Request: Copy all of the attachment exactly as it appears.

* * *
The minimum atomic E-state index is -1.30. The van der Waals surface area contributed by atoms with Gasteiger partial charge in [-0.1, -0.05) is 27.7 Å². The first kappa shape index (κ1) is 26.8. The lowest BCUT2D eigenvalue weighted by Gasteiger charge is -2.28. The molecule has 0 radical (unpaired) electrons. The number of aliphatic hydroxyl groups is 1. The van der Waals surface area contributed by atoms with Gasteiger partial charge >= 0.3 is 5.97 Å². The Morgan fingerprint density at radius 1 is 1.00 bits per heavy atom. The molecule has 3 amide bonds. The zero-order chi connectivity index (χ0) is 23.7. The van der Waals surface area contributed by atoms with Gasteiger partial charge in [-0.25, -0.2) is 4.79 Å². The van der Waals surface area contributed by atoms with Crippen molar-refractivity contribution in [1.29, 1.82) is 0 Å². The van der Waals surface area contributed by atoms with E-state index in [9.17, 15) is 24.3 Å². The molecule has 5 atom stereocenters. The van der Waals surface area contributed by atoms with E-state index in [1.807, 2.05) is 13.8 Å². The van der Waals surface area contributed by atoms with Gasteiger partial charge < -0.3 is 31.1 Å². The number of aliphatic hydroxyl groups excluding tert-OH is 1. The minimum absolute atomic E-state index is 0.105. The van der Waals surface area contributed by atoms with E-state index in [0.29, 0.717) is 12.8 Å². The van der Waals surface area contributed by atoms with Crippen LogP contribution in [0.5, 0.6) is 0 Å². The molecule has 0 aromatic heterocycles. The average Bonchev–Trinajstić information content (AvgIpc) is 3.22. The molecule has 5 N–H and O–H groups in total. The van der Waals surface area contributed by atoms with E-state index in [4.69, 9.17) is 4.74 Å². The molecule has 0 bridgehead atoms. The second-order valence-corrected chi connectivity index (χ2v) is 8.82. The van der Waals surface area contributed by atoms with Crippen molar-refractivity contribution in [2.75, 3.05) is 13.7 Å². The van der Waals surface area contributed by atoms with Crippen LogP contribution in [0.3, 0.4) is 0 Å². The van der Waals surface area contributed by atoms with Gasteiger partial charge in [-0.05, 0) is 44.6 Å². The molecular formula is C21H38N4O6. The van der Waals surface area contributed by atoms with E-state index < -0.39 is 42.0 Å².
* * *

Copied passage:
The minimum atomic E-state index is -1.30. The van der Waals surface area contributed by atoms with Gasteiger partial charge in [-0.1, -0.05) is 27.7 Å². The first kappa shape index (κ1) is 26.8. The lowest BCUT2D eigenvalue weighted by Gasteiger charge is -2.28. The molecule has 0 radical (unpaired) electrons. The number of aliphatic hydroxyl groups is 1. The van der Waals surface area contributed by atoms with Gasteiger partial charge >= 0.3 is 5.97 Å². The Morgan fingerprint density at radius 1 is 1.00 bits per heavy atom. The molecule has 3 amide bonds. The zero-order chi connectivity index (χ0) is 23.7. The van der Waals surface area contributed by atoms with Gasteiger partial charge in [-0.25, -0.2) is 4.79 Å². The van der Waals surface area contributed by atoms with Crippen molar-refractivity contribution in [1.29, 1.82) is 0 Å². The van der Waals surface area contributed by atoms with E-state index in [9.17, 15) is 24.3 Å². The molecule has 5 atom stereocenters. The van der Waals surface area contributed by atoms with E-state index in [1.807, 2.05) is 13.8 Å². The van der Waals surface area contributed by atoms with Gasteiger partial charge < -0.3 is 31.1 Å². The number of aliphatic hydroxyl groups excluding tert-OH is 1. The minimum absolute atomic E-state index is 0.105. The van der Waals surface area contributed by atoms with E-state index in [0.29, 0.717) is 12.8 Å². The van der Waals surface area contributed by atoms with Crippen LogP contribution in [0.5, 0.6) is 0 Å². The molecule has 0 aromatic heterocycles. The average Bonchev–Trinajstić information content (AvgIpc) is 3.22. The molecule has 5 N–H and O–H groups in total. The van der Waals surface area contributed by atoms with E-state index in [4.69, 9.17) is 4.74 Å². The molecule has 0 bridgehead atoms. The second-order valence-corrected chi connectivity index (χ2v) is 8.82. The van der Waals surface area contributed by atoms with Crippen molar-refractivity contribution in [2.75, 3.05) is 13.7 Å². The van der Waals surface area contributed by atoms with Crippen LogP contribution in [0.3, 0.4) is 0 Å². The van der Waals surface area contributed by atoms with Gasteiger partial charge in [-0.05, 0) is 44.6 Å². The molecular formula is C21H38N4O6. The van der Waals surface area contributed by atoms with E-state index < -0.39 is 42.0 Å².